God has dealt them an injury that by all conceivable measures ought to be fatal. But God himself undertakes to heal that wound.

He dealt his people the fatal blow because they fully deserved it. Because of your great guilt and many sins I have done these things to you he repeats. But his promise to heal is not because they deserve it in any way.

He gives his reason in the second half of verse 17. It is because you are called an outcast, Zion for whom no-one caresref. If the world starts saying that God is unable to protect his people then it reflects badly on God. It robs him of his honour. So he acts to preserve his people, to silence his critics who are slanderously saying that God cannot keep his promises. That's why reason he chooses to heal; not because of any merit or goodness in the people themselves.

So God promises the impossible. He will cure the incurable and heal the unhealable. His people will live. In verse 16 he turns the tables, all who devour you will be devoured; all your enemies will go into exile. Those who plunder you will be plundered; all who make spoil of you I will despoil.ref

So there we are. This is what the Lord says, "your wound is incurable" . And, "Your wounds I will heal declares the Lord" . God loves to do the impossible. He cures the incurable.


What are we to make of this consulting-room scene some twenty-five centuries later? How can we bridge the gap between the sixth century BC Judah in exile, and the 21st century AD Woodley Baptist Church, Reading, Berkshire?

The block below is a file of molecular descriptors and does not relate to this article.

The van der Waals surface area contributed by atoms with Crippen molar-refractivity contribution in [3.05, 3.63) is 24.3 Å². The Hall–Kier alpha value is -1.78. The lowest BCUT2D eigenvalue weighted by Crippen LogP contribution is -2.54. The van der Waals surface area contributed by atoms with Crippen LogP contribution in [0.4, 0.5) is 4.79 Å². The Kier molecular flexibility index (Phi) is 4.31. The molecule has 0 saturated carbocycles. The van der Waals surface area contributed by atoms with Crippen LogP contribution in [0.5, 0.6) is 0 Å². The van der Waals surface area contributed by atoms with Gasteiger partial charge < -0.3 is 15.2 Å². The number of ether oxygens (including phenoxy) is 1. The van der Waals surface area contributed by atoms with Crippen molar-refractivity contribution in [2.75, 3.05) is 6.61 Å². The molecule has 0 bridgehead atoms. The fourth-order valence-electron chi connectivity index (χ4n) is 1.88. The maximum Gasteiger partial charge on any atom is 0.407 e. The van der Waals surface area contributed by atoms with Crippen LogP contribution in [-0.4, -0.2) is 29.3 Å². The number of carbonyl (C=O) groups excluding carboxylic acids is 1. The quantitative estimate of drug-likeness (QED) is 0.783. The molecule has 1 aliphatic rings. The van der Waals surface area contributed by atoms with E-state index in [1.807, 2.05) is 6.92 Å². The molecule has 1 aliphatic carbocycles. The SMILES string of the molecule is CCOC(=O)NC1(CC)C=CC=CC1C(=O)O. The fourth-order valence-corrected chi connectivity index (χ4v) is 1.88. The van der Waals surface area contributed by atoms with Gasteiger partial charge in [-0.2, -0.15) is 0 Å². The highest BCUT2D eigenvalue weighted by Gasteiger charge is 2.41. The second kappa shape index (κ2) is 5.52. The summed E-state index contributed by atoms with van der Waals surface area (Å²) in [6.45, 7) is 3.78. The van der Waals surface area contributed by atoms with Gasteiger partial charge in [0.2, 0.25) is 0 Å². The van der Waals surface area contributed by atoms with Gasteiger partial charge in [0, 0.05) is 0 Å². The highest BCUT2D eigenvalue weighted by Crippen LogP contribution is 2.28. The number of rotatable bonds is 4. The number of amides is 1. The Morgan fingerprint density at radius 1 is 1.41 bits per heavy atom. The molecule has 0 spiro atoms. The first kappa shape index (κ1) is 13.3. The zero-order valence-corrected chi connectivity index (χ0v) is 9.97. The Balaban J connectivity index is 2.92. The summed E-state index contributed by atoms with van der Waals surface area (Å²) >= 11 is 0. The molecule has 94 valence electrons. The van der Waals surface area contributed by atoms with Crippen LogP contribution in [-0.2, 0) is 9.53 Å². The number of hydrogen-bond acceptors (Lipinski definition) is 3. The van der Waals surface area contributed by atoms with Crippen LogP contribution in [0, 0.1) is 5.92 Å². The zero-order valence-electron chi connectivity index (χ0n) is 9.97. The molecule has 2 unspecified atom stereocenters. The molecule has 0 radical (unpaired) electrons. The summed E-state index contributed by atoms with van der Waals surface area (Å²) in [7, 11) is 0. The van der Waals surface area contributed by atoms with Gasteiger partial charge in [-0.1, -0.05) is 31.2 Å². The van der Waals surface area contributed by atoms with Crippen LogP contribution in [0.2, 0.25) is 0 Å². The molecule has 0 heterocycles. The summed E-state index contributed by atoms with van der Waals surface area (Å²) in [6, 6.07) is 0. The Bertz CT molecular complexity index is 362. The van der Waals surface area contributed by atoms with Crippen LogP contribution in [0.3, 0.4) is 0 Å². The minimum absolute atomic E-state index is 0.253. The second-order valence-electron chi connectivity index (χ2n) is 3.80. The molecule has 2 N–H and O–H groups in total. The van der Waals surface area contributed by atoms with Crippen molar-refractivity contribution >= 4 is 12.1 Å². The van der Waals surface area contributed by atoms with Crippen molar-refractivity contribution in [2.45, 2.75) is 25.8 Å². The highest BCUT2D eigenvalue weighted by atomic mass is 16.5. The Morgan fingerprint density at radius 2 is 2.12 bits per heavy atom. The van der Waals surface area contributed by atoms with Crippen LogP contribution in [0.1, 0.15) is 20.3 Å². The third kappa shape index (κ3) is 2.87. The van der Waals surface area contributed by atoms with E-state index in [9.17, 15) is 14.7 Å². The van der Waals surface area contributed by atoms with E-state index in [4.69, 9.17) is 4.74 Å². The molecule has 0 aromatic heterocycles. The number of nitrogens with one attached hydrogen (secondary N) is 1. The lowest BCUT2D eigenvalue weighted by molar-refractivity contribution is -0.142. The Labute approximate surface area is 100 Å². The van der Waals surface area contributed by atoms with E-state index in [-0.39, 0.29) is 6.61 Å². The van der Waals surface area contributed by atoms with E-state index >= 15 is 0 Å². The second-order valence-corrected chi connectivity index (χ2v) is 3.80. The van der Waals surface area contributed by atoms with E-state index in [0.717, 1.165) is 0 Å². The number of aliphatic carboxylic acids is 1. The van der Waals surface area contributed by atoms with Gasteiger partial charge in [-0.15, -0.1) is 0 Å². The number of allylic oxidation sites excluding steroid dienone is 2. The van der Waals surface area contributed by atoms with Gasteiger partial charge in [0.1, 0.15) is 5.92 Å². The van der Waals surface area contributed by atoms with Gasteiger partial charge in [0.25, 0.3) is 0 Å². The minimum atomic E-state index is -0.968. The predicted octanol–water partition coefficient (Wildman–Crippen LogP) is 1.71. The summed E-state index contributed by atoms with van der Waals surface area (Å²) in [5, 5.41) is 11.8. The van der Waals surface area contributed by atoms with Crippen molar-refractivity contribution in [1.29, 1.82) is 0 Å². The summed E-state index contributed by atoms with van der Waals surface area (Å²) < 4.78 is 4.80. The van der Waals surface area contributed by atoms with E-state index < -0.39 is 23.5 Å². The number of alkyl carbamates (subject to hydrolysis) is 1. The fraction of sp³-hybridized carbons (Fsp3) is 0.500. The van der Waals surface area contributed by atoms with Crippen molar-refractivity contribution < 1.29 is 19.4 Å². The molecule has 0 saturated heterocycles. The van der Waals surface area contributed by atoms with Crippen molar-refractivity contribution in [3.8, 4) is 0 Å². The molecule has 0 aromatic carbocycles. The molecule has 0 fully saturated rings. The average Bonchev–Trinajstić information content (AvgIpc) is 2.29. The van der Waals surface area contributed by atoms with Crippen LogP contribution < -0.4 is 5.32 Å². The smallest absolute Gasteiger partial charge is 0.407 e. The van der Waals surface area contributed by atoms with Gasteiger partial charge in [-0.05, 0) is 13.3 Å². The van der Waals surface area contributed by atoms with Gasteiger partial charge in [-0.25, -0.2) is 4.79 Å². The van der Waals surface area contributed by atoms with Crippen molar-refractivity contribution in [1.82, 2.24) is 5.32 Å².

It's tempting simply to lift the promise out of context and claim it for ourselves: I will restore you to health and heal your wounds. It is a fantastic, awesome promise! But, like all Old Testament promises, it wasn't made to us. We shouldn't go round the Old Testament simply claiming the bits we like and dropping the bits we don't.

Like on the math's exam papers where it says "show your working" — at least it did in my day — I'm not going to present you with a potted application. I want to show you how we can legitimately understand whether and how this promise applies to us.

First, it's clear that everyone of us suffers from an incurable wound, and that we suffer from it for exactly the same reasons as Israel did. Because of our sin, God inflicts death on us. Romans 6:23, the wages of sin is deathref. Romans 5:12, death came to all men, because all sinnedref. This goes right back to the curse on Adam when God threw him and Eve out of the Garden of Eden.

Everyone on the planet, all the people out there, all our colleagues, all our neighbours, all our friends, everyone has made an enemy of God by their sin. And he's dealt us a fatal blow. We will all die.

Sometimes people seem surprised by this. One of my colleagues is forty-eight. Every now and then he hears news of someone who has died at a similar age, and he is shocked. He'll say to me, "Ben, he was the same age as me, and he died!" I'll reply something like, "Why are you surprised? Death and taxes are the only two certain things in life. It's coming to us all. The only question is, are you ready for it?"

So, we all suffer from this fatal wound. God has dealt us the blow of death because our sinful hearts have made him our enemy. We are in the same position as the people of Israel in Jeremiah's time.

We obviously need this promise, but on what grounds can we claim it?

Well, the key is in something that was written down a hundred years earlier, which Jeremiah would surely have been aware of. The prophet Isaiah wrote these familiar words:

He was pierced for our transgressions, he was crushed for our iniquities; the punishment that brought us peace was upon him, and by his wounds we are healed.ref

By his wounds we are healed. Isaiah prophesied of a man to come who would be wounded to heal others. That's interesting, isn't it?

In 1 Peter 2:24, Peter writes to the New Testament church, of which we are members, and as an apostle of God applies the verse from Isaiah to us: He himself bore our sins in his body on the tree, so that we might die to sins and live for righteousness; by his wounds you have been healed.ref